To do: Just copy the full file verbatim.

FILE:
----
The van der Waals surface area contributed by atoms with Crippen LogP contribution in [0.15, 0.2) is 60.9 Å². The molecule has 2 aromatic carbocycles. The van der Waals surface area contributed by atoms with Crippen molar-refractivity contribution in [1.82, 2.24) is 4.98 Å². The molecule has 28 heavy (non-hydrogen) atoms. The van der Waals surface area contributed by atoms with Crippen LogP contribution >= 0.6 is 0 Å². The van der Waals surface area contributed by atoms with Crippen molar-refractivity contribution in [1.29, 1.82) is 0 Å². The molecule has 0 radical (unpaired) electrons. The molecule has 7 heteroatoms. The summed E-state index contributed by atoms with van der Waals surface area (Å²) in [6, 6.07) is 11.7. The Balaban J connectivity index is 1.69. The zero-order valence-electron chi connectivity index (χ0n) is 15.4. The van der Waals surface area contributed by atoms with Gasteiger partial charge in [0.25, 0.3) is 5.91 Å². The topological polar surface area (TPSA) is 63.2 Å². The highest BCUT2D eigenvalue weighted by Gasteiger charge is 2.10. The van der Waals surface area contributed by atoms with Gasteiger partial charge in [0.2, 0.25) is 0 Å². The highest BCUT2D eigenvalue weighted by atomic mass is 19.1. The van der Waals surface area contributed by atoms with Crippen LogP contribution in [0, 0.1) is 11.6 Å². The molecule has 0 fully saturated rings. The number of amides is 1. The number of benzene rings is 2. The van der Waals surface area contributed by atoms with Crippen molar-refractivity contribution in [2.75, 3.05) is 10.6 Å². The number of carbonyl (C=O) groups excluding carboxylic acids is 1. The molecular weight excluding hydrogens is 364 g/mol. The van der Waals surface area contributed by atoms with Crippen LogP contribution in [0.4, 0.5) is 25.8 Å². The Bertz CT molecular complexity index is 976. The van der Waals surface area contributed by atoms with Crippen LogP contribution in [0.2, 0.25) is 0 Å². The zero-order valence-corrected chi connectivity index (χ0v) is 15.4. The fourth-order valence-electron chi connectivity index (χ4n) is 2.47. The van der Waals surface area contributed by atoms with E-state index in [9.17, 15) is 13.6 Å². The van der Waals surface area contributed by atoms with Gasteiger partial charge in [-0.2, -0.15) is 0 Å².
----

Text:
The van der Waals surface area contributed by atoms with Crippen LogP contribution in [0.15, 0.2) is 60.9 Å². The molecule has 2 aromatic carbocycles. The van der Waals surface area contributed by atoms with Crippen molar-refractivity contribution in [1.82, 2.24) is 4.98 Å². The molecule has 28 heavy (non-hydrogen) atoms. The van der Waals surface area contributed by atoms with Crippen LogP contribution >= 0.6 is 0 Å². The van der Waals surface area contributed by atoms with Crippen molar-refractivity contribution in [1.29, 1.82) is 0 Å². The molecule has 0 radical (unpaired) electrons. The molecule has 7 heteroatoms. The summed E-state index contributed by atoms with van der Waals surface area (Å²) in [6, 6.07) is 11.7. The Balaban J connectivity index is 1.69. The zero-order valence-electron chi connectivity index (χ0n) is 15.4. The van der Waals surface area contributed by atoms with Gasteiger partial charge in [0.25, 0.3) is 5.91 Å². The topological polar surface area (TPSA) is 63.2 Å². The highest BCUT2D eigenvalue weighted by Gasteiger charge is 2.10. The van der Waals surface area contributed by atoms with Gasteiger partial charge in [0.2, 0.25) is 0 Å². The highest BCUT2D eigenvalue weighted by atomic mass is 19.1. The van der Waals surface area contributed by atoms with Crippen LogP contribution in [0, 0.1) is 11.6 Å². The molecule has 0 fully saturated rings. The number of amides is 1. The number of benzene rings is 2. The van der Waals surface area contributed by atoms with Crippen molar-refractivity contribution in [2.75, 3.05) is 10.6 Å². The number of carbonyl (C=O) groups excluding carboxylic acids is 1. The molecular weight excluding hydrogens is 364 g/mol. The van der Waals surface area contributed by atoms with Crippen LogP contribution in [0.4, 0.5) is 25.8 Å². The Bertz CT molecular complexity index is 976. The van der Waals surface area contributed by atoms with Crippen LogP contribution in [0.2, 0.25) is 0 Å². The zero-order valence-corrected chi connectivity index (χ0v) is 15.4. The fourth-order valence-electron chi connectivity index (χ4n) is 2.47. The van der Waals surface area contributed by atoms with E-state index in [9.17, 15) is 13.6 Å². The van der Waals surface area contributed by atoms with Gasteiger partial charge in [-0.2, -0.15) is 0 Å².